“Some students have identified a safe person in their life, like a high school teacher or counselor,” Isenstein explained. “It amazes me what teachers and high school counselors have done for our students—driven eight hours and put them up overnight to get to their College interview, housed them, bought them clothes and shoes. Before they came to Berea, they either had someone like that or not, but it makes a huge difference if they did.”
Positive relationships that build trust and rapport and engaging in psychoeducation, which gives individuals a stronger base of knowledge for knowing ways to cope and thrive, can empower trauma survivors and act as a catalyst to their natural resilience. It may also mitigate the long-term effects of early trauma, psychologists say.
“It is not enough to say ‘You’re so resilient,’” said Counselor Julie LeBrun. “That means nothing to someone in pain. It is about helping them understand themselves and the ability and skills they already have used to get where they are now. They can build on that strength. Being resilient is looking back and saying, ‘I did this and this to get here, now how can I go forward?’”
Recommendations from the College’s Task Force on Trauma and Resilience included increasing campus awareness of trauma, ACEs and resilience. The work of responding to students’ past traumas and increasing their resilience to persist through challenges is complex and multifaceted, and the task force report only begins that very important conversation.
“However, we believe that with a commitment from the community, Berea College can truly transform the experiences of these students and provide them the kind of support they need to be successful,” task force members stated in the report’s recommendations.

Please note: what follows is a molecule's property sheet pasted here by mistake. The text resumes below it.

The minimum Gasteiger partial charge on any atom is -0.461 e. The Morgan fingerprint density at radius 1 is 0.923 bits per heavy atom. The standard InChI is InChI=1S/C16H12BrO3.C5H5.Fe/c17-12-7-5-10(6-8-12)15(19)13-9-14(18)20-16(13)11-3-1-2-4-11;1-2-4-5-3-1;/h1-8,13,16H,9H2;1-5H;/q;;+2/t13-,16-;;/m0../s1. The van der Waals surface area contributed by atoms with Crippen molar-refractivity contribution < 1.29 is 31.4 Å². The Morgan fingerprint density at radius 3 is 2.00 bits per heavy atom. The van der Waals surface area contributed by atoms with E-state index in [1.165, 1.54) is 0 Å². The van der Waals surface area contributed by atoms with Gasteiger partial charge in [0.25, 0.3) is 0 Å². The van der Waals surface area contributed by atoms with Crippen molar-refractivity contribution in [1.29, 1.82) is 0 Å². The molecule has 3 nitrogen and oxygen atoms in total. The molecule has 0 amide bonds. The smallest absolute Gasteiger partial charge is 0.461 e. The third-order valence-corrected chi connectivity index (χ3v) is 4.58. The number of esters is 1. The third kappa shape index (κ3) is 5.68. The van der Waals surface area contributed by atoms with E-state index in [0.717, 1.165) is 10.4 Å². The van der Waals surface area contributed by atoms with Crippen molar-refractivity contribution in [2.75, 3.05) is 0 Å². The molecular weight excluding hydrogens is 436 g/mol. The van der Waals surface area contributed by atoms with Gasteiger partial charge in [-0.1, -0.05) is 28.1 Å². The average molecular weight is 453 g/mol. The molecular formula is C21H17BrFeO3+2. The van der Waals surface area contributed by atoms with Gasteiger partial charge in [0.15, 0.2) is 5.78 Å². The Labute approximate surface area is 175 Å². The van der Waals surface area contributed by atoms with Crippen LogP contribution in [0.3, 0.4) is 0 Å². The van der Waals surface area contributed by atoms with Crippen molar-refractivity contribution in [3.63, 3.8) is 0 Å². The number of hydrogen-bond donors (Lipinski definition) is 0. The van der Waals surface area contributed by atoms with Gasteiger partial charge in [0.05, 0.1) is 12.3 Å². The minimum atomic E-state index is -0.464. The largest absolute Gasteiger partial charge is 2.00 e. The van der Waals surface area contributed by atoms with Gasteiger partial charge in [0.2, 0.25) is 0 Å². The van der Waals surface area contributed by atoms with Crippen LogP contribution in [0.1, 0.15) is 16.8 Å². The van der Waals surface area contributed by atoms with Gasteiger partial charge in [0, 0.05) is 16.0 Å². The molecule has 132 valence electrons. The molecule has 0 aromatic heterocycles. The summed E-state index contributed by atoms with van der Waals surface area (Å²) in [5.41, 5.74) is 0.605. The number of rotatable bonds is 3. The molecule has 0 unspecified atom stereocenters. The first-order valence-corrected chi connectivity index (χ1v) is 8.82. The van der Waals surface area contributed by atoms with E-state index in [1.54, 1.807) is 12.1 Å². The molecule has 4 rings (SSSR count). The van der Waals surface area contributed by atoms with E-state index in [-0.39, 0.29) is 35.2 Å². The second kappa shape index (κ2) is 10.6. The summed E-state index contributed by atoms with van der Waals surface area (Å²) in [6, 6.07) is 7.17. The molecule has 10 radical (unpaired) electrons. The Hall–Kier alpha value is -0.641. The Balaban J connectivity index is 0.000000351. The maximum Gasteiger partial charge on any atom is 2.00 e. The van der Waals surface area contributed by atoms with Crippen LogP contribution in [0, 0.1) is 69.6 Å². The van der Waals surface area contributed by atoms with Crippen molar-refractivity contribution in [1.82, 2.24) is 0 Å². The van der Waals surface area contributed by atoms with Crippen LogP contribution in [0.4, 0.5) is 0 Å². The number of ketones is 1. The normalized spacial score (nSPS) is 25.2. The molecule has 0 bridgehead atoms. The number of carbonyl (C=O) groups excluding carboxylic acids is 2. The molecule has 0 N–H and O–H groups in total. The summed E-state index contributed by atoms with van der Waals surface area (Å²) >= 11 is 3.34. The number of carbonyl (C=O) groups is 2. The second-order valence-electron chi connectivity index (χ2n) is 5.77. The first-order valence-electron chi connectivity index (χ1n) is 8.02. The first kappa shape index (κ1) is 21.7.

The task force made several recommendations regarding increasing campus awareness of trauma, ACEs and resilience. One recommendation is to create an online resilience module for incoming students. The website would act as a toolkit to support students with issues related to college stress, burnout, homesickness, decisions about drugs and alcohol, and other topics. This recommendation was realized this past summer with the creation of the Student Resilience Project and its website, resilient.berea.edu. The Student Resilience Project is a web-based, research-informed toolkit developed to encourage students’ wellness by helping them learn to manage stress in healthy ways and increase their sense of belonging. The website features videos; skill-building activities; resources and information, including podcasts by campus experts. The website was made available to students in fall 2020.
Another recommendation, creating a visual campaign to increase awareness, encourages placing posters throughout campus defining ACEs and their link to common health issues. The task force believes raising the campus community’s awareness about ACEs will provide much-needed background information to those interested in meeting the needs of students who struggle with these issues.
A third recommendation would invite nationally recognized leaders with expertise in the areas of trauma and resilience to campus as part of the convocation series or for other special events. Though the current pandemic has postponed the implementation of this recommendation, the task force believes bringing some of the top researchers, speakers and activists to teach the most current research and share best practices about intervention will inspire the Berea College community to develop strategies to become more resilient.
For Isenstein, the goal of these and the other task force recommendations would eventually lead to Berea being
a trauma-informed campus where all students feel safe, welcomed and supported, and where addressing trauma’s impact on learning on a campus-wide basis is an intrinsic facet of its educational mission.
“Resilience is a message of hope,” said Debbie Alleyne, a child welfare specialist at the Center for Resilient Children at Devereux Advanced Behavioral Health in Villanova, Pa. “It is important for everyone to know that no matter their experience, there is always hope for a positive outcome. Risk does not define destiny.”